This image is from the official trailer for “Love Is Blind,” distributed by Netflix.

Is love blind? It’s an intriguing question that Netflix’s “Love Is Blind” seeks to answer. The set-up of “Love Is Blind” is notably different from other reality dating shows: A group of around 15 men and 15 women are separated from each other and their only chance for interaction with the opposite gender is through the “pods” (small cubicles with a couch on each side and a wall separating the two). This removes physical appearance from the equation and allows participants to get to know the person on the other side of the wall without any distractions (or preconceived notions). In season three, on par with previous seasons, five couples made it past the engagement round, but only time will tell if they actually go through with the mission — marriage.

As with all reality shows, a major contributor to a show’s success is the likability (or unlikability) of the contestants. In order for the show to be successful, it must keep your attention, and the best way to do this is by eliciting emotions from viewers as they are watching. It doesn’t matter much if the emotions are positive or negative ones, as long as they are potent. Many of the “Love Is Blind” contestants serve to create more drama, keeping us hooked. This season, there was an excess of distinctly unlikable contestants who created a lot of drama and provoked many negative reactions. One contestant in particular, Andrew, was seen using eye drops to water his eyes and give the appearance that he was crying after his proposal was turned down. He had seemed arrogant even in the pod, but seeing this blatant manipulation was disgusting. Two contestants, Cole and Bartise, let their true colors show after seeing the women in person — both rejected women they had strong connections with and told other women that they were more physically compatible with them than with their current partners.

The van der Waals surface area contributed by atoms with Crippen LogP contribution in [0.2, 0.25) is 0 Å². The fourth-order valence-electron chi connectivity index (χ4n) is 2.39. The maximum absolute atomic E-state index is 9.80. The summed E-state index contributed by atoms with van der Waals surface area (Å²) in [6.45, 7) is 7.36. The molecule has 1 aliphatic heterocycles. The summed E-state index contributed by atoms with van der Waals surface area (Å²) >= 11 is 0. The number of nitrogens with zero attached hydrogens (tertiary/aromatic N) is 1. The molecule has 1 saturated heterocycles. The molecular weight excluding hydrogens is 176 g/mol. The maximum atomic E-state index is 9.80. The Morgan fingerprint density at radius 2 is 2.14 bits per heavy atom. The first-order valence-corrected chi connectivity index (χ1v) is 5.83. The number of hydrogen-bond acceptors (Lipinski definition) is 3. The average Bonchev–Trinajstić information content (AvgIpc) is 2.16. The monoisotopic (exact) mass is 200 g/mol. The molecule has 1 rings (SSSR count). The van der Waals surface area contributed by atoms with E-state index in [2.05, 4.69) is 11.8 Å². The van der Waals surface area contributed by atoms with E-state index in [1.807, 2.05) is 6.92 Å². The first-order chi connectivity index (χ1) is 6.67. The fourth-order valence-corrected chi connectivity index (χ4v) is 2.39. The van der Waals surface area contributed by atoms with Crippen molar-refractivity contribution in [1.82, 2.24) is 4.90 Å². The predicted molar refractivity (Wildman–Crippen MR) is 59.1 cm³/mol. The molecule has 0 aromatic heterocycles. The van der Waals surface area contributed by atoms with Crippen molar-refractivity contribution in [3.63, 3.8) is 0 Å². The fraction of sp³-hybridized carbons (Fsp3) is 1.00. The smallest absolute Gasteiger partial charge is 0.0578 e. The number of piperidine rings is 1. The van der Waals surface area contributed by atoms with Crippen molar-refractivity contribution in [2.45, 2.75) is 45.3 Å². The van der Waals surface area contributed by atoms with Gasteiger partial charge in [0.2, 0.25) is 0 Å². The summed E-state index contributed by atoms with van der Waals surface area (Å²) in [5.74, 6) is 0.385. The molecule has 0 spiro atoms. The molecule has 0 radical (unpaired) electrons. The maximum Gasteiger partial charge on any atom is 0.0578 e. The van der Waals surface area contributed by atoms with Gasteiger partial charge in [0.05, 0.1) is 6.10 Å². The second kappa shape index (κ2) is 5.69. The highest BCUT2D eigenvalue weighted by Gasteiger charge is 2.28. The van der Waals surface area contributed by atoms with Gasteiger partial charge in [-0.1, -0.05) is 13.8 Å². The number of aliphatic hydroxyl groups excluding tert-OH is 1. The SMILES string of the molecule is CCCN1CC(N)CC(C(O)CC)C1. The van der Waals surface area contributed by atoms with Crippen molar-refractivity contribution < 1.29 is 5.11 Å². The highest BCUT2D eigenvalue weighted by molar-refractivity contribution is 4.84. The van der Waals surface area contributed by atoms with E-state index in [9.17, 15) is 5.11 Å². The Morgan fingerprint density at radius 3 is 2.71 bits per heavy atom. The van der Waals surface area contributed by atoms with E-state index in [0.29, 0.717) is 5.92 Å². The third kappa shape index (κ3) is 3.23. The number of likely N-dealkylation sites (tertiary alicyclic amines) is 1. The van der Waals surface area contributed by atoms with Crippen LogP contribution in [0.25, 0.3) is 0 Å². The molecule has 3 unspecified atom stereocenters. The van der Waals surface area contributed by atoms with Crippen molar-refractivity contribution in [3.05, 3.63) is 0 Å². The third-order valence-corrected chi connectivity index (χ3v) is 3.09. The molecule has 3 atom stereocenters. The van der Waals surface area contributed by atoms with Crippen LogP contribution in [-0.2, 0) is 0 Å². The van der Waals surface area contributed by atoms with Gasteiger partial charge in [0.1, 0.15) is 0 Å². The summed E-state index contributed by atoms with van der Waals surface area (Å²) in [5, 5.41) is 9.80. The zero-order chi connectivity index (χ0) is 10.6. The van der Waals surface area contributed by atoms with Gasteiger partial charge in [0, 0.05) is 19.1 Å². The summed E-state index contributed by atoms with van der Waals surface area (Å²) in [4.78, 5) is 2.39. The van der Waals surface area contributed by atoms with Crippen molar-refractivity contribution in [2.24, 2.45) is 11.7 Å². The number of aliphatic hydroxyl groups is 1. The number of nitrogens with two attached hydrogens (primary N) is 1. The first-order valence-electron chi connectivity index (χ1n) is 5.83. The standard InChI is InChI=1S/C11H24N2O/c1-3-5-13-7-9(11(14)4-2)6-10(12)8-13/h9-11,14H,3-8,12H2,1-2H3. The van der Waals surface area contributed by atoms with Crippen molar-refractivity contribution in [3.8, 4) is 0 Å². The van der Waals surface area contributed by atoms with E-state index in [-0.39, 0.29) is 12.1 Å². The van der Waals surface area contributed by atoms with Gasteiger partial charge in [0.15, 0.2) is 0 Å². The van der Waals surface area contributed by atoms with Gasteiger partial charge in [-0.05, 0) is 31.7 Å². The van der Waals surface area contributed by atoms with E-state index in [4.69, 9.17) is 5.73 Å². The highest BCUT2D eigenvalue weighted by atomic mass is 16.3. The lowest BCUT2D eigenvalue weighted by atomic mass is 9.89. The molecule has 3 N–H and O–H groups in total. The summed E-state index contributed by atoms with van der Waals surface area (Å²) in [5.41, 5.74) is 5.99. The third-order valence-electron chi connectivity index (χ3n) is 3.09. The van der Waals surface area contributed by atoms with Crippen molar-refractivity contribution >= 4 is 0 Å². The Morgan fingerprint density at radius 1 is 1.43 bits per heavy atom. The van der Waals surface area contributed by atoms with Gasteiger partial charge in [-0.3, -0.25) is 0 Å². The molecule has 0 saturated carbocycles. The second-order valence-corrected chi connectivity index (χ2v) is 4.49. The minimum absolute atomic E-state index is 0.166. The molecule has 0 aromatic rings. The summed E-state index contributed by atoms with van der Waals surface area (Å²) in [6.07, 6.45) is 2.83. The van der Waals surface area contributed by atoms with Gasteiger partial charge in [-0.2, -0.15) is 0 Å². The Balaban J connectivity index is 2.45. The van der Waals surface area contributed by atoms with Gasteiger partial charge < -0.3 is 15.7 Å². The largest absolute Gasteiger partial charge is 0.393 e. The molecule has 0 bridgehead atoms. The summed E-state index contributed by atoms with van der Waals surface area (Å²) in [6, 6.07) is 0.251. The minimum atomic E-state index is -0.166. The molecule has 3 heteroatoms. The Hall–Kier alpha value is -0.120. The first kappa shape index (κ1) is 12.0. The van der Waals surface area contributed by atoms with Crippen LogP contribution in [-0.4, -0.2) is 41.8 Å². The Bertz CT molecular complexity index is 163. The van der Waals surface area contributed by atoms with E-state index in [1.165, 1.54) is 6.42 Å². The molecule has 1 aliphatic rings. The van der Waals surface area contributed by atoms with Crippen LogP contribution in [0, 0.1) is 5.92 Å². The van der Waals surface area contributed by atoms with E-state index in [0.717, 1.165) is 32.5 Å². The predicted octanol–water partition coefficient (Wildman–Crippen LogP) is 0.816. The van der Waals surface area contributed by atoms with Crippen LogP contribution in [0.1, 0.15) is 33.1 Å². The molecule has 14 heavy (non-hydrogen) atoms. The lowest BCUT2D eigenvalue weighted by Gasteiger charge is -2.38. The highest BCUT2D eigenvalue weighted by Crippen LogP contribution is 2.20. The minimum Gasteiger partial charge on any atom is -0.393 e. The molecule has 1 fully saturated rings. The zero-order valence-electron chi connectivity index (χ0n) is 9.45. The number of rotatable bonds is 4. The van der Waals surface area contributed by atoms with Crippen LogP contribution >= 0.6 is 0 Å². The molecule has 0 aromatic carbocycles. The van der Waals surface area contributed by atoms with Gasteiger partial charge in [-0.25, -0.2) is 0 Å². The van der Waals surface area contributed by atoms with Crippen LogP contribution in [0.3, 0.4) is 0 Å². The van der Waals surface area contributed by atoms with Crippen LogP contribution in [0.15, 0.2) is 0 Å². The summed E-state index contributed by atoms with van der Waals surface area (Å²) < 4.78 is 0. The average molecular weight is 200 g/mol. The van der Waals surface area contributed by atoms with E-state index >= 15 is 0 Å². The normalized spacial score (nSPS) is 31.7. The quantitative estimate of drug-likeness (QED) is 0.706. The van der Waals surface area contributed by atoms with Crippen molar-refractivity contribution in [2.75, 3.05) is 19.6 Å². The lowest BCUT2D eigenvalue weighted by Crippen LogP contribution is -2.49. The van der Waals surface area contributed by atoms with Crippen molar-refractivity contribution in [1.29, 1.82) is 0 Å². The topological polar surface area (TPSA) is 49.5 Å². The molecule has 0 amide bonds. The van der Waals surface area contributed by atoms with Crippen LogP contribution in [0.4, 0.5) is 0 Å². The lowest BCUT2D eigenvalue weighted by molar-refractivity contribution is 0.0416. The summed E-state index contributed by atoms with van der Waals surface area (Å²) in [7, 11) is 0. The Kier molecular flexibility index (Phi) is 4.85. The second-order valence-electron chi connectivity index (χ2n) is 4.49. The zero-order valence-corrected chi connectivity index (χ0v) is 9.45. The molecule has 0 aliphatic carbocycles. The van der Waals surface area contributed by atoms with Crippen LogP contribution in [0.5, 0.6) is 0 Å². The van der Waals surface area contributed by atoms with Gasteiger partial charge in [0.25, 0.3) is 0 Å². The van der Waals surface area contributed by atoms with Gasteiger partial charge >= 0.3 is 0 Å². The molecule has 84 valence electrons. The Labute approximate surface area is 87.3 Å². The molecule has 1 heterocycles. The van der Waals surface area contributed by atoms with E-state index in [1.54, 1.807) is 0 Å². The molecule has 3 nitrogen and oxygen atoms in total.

Having several unlikable contestants who stir up drama makes the show more engaging, so in that sense, “Love Is Blind” did succeed; however, the show is hosted by a seemingly-in-love celebrity couple, Nick and Vanessa Lachey, and the name “Love Is Blind” reflects a mission to find real love. Instead, it fails to foster genuine connections.

Going back to the main question: Is love blind? Personally, I think it can be, depending on the kind of love, but is the love we see on the show blind? The framing and title of the show suggest it should be, but in reality, that’s just not true. For almost anybody seeking a romantic relationship, a partner’s appearance is important for compatibility. Some people may be able to look past minor physical disconnects more easily, but for the large majority, looks matter significantly.

Audiences, myself included, have grown very attached to one woman in particular, Zanab, who is subject to Cole’s disrespectful enforcement of racist beauty standards throughout the show. After seeing what Colleen, another woman he had a strong connection with, looked like, he had second thoughts. He’s openly said to both women that he finds Colleen more physically attractive than Zanab and has even numerically ranked them both out of 10. Several viewers have taken to Twitter to express a sentiment I wholeheartedly agree with: Cole can’t seem to get over his type — white women — and recognize Zanab’s beauty, both physically and internally.

Zanab deserves far better than Cole, and this couple definitely proves love isn’t completely blind. Cole adds to the drama and entertainment factor of the show, but at some point, watching somebody so unlikable treat the most likable member of the cast so poorly might result in fewer people returning to watch. The patience of viewers isn’t going to last forever. “Love Is Blind” needs to decide if they want to go full-on drama reality TV mode, or change something and stop pretending they’re a cut above the rest.

Something I don’t quite understand about the show is why fiancés are allowed to see each other and live together for so long before the engagements. It seems like a true test of whether love is blind would be to wait until both parties are at the altar and have to take the final leap before they see each other.

In the end, “Love Is Blind” is a reality show: Though it claims to be seeking a more noble goal than other dating shows, it is far from perfect. It’s a good show if you want to see people make questionable choices in the name of love, but if that isn’t your idea of fun, you should probably look elsewhere.

Daily Arts Writer Jenna Jaehnig can be reached at